.54 Caliber Lorenz Pattern Austrian Rifle, Mfg. 1860. Supposedly carried during the Civil War. HCP Collection

Rifles and they will do good shooting from 120 rods to A half mile Duane and Andrew Killpatrick  have gone home on A furlough of 30 days the rest of the boys are all well I believe but Abrams Eddy he is in the Hospital at Alexandria you will find enclosed some stamps to mail letter to me with Well Matthew I guess I have written all the news but forgot to tell you how I am getting as tough as A Bear again and weigh the same as I did last summer Well Matthew I will not tire you by writing any more this time but if there is anything more I can do for you please mention it and I will attend to it immediately this from your ever faithful friend   Dwight Tousley

Write soon and let me know Whether you have received your clothes or not

Abrams Eddy was from Clinton County and enlisted at the same time as Baird. He was discharged in October 1862 in Edward’s Ferry, Maryland. To see an image of his tombstone, click here.


Who’s Matthew Baird?

Last pages of Kilpatrick's letter. HCP Collection.

To see a photo of this letter’s author and an image of his grave, click here.

Camp Mich Feb the 12

Friend Matthew Baird

It is with pleasure that I take up my pen to adress you  A few lines to let you know how I get along  I am well and enjoying good health and wish that you were the same  I am very sory to here that you are still in so bad A situation in helth. Andrew Kilpatrick like yours self has ben sick all fall and winter he went home on A furlow for 30 days on the 30 of last month. I advised him not to come till he gets better. dear friend I would advise you to get A furlow or A discharge and as soone as you are able to stand the ride home to do so  I know that you do not want A discharge, for you used to tell us what your mind was in that respect. do not be offended at this advise which I have given you, you have done your duty faithfully as A soldier of the union and being deprived of good health you should at once get discharged that is as soone as practicable  there is now use of your throwing away your valuable life, but I feel that I am advising one that would like to be with us but let us remember that all is for the best  let us pute our trust in God and all will  be well with us. dear Brother it is still my determination to prove faithful to the greatest and best causes that we have to do while on earth. I hope you still Trust in that arm that is able to save you and dear Friend if we never mete here again on Earth let us while live here on Earth live so as to mete in Heaven. as it is about time for dres parade I will have to close Pray for Me and I will do the same by you and may God bless you and keepe you from all harm is the Prayer of A Friend              James Kilpatrick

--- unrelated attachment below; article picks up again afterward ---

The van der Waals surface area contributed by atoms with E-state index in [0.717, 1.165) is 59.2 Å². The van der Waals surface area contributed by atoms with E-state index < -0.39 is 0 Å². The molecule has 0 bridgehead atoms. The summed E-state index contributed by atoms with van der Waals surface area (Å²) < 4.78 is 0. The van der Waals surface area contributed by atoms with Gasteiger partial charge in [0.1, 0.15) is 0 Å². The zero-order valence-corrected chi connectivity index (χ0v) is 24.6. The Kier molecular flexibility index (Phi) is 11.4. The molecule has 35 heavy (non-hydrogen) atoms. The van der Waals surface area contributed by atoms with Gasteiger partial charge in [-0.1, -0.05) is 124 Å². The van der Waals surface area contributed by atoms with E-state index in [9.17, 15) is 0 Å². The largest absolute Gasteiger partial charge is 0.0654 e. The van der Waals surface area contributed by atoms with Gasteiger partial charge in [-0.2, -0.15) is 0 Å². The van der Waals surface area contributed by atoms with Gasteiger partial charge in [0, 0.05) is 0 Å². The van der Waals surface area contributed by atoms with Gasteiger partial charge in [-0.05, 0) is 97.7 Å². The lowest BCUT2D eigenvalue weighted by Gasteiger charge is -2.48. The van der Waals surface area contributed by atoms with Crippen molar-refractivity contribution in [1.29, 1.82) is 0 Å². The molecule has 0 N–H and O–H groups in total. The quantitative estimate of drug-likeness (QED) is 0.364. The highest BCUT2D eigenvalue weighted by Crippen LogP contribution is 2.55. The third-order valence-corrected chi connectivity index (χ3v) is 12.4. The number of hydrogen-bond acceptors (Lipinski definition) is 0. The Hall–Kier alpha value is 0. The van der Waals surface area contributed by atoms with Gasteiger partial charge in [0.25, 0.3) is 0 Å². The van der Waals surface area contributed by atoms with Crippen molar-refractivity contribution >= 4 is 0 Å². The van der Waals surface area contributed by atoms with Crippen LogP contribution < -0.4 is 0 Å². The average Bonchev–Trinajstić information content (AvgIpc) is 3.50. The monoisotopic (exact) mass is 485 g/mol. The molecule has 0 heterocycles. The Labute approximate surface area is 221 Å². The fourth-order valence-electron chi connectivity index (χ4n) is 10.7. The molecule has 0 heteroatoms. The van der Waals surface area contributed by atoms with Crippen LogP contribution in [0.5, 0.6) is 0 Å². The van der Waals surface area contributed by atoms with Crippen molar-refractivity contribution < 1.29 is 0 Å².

To Matthew Baird

Ps dear sir you will excuse my bad scollaship Yours truly           Js Kilpatrick

James Kilpatrick was from Barry County and enlisted in Co. E of the 3rd Michigan at the same time as Baird. He was discharged for disability at Upton’s Hill, Virginia on September 30th, 1862. He  passed away in 1899 and was buried in Bliss Township, Emmet County, MI. To learn more about James and his younger brother Andrew, mentioned in the letter, click here.


Who’s Matthew Baird?